Contrails of Learning: Using New Technologies for Vertical Knowledge-building
Computers and Composition Volume 26, Number 1 ISSN 8755-4615 Publisher: Elsevier Ltd
Higher education is still dominated by objectivist models of learning involving experts who convey information to novices. Educational research has shown that this model is less effective than more active, constructivist approaches that help learners to build new knowledge on existing knowledge. Although to a lesser extent, the objectivist model is perpetuated in graduate education, a context where students are, ironically, assumed to be working alongside their mentors and becoming part of the culture of research in their fields. Using a recent report issued by the Woodrow Wilson National Fellowship Foundation, The Responsive Ph.D.: Innovations in Doctoral Education (2005), we argue that emerging technologies can help to create constructivist learning environments that challenge students to participate more actively in their own education. As illustration, we consider a graduate seminar on educational technologies that uses a wiki not only to engage students in knowledge-building but to link subsequent sections of the course into an ongoing, purposeful activity that functions both within and beyond the classroom. We explore some of the challenges we faced in getting students to take control of the wiki and overcome their existing assumptions about power and authority in graduate education.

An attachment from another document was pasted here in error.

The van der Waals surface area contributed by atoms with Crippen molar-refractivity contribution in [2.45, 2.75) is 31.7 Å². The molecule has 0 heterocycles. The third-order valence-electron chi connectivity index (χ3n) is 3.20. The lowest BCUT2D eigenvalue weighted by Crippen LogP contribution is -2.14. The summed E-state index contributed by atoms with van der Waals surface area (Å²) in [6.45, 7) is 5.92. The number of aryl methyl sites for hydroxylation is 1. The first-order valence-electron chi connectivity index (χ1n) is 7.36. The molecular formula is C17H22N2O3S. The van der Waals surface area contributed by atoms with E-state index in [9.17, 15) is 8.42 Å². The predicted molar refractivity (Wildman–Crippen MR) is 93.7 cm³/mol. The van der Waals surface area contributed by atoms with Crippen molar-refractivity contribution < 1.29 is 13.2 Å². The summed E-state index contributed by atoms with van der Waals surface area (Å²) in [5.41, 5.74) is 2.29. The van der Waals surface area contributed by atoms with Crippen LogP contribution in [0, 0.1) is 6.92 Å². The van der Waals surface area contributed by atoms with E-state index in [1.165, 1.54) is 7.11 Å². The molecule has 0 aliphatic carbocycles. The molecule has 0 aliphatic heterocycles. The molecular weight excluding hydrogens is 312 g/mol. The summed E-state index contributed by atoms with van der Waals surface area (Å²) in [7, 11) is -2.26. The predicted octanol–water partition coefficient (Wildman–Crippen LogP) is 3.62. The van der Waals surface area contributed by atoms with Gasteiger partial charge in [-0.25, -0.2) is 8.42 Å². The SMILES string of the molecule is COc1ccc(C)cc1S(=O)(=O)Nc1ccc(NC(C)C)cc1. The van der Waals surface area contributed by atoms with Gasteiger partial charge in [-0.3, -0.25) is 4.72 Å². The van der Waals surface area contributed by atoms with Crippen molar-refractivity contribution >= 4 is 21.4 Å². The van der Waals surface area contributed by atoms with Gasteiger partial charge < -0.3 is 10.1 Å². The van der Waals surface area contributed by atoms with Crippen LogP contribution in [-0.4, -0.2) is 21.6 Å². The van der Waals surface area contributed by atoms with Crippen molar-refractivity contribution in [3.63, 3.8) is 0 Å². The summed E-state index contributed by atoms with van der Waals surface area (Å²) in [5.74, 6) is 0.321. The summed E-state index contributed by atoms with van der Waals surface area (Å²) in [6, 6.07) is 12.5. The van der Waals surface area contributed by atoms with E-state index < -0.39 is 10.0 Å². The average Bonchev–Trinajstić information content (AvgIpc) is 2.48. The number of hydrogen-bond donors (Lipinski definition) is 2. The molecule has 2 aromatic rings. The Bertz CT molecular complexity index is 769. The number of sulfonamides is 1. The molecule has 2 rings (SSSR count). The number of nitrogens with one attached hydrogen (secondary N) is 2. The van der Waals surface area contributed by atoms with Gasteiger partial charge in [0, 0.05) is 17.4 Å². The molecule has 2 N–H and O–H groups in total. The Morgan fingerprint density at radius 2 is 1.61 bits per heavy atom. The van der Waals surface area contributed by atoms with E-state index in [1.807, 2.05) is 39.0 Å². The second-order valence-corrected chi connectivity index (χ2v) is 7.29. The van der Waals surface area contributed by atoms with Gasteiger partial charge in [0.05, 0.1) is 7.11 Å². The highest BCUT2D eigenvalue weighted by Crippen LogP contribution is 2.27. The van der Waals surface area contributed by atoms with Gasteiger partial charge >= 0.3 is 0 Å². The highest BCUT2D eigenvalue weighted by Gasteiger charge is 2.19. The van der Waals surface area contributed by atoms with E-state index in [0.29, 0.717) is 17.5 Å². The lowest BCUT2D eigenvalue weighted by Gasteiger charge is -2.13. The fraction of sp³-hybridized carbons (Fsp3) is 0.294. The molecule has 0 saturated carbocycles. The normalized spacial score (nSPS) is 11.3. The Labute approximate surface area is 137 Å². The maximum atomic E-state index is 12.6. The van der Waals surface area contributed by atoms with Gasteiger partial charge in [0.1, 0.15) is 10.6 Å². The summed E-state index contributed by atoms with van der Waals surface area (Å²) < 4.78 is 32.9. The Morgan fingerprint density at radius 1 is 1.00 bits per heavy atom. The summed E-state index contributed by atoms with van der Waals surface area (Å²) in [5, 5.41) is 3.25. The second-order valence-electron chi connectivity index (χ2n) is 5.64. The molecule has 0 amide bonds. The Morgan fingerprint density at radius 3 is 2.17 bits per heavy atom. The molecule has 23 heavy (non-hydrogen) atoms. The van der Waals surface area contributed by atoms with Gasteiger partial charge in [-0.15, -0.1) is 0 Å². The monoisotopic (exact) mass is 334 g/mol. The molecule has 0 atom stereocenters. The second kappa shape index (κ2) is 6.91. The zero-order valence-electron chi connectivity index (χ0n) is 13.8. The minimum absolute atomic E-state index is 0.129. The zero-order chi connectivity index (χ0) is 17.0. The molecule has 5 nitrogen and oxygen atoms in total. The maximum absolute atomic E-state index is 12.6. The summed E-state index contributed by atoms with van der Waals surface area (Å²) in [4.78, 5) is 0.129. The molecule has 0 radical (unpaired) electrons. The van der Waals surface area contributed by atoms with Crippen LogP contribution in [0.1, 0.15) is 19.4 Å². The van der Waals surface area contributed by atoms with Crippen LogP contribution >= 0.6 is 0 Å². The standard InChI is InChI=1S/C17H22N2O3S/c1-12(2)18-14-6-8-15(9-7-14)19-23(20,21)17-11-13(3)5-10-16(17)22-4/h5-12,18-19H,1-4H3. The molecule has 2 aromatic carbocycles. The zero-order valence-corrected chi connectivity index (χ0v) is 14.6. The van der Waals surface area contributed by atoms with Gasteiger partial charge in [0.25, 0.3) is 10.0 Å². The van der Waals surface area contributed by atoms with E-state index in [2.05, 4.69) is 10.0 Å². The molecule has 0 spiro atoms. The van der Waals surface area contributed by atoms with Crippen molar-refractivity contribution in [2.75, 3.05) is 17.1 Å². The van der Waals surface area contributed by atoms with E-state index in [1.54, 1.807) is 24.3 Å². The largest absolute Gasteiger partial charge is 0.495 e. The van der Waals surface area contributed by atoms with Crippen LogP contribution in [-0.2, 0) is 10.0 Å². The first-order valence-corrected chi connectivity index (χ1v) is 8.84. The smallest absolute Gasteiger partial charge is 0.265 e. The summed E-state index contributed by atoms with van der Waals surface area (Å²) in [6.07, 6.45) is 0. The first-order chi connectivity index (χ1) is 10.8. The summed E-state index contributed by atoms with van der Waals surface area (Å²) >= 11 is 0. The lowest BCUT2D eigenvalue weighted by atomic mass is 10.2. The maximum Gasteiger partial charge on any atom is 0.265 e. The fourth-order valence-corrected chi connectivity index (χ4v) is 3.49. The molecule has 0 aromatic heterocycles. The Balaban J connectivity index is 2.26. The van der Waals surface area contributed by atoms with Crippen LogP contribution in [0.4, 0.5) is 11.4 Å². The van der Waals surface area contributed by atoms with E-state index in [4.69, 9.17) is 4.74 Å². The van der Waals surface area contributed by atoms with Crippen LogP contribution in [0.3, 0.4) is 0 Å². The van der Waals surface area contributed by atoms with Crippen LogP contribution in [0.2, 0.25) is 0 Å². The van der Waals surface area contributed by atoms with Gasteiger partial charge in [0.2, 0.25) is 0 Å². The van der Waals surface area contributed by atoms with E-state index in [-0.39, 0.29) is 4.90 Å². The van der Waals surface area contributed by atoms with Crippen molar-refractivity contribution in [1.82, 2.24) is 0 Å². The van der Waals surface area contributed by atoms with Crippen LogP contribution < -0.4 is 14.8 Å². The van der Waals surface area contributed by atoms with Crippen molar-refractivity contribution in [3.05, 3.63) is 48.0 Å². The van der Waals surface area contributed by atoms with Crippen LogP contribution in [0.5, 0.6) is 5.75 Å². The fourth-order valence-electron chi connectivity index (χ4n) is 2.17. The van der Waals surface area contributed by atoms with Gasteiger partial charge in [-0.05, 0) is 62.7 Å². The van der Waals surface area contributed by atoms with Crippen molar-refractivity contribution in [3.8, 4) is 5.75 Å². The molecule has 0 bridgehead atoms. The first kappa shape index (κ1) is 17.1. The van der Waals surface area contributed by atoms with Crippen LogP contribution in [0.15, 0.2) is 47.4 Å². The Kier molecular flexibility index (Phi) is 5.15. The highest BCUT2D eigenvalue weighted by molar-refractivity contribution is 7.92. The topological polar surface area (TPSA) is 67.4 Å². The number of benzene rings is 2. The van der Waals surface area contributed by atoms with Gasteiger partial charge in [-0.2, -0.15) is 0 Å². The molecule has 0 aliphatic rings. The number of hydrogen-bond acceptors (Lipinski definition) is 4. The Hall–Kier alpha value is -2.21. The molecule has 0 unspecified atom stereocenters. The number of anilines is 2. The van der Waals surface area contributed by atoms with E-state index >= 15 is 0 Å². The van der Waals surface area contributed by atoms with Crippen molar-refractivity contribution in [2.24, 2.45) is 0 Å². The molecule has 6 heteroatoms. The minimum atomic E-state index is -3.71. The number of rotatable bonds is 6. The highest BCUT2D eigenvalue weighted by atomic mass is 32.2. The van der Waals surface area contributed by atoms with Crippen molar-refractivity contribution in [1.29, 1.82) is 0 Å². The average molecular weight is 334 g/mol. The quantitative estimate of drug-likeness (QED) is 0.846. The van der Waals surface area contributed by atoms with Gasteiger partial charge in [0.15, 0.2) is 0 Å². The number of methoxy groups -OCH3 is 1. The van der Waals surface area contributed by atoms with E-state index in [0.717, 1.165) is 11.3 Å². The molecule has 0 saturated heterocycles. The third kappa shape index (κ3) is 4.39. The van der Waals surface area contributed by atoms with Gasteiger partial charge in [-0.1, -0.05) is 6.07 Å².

Anson, C.M. & Miller-Cochran, S.K. Contrails of Learning: Using New Technologies for Vertical Knowledge-building. Computers and Composition, 26(1), 38-48. Elsevier Ltd.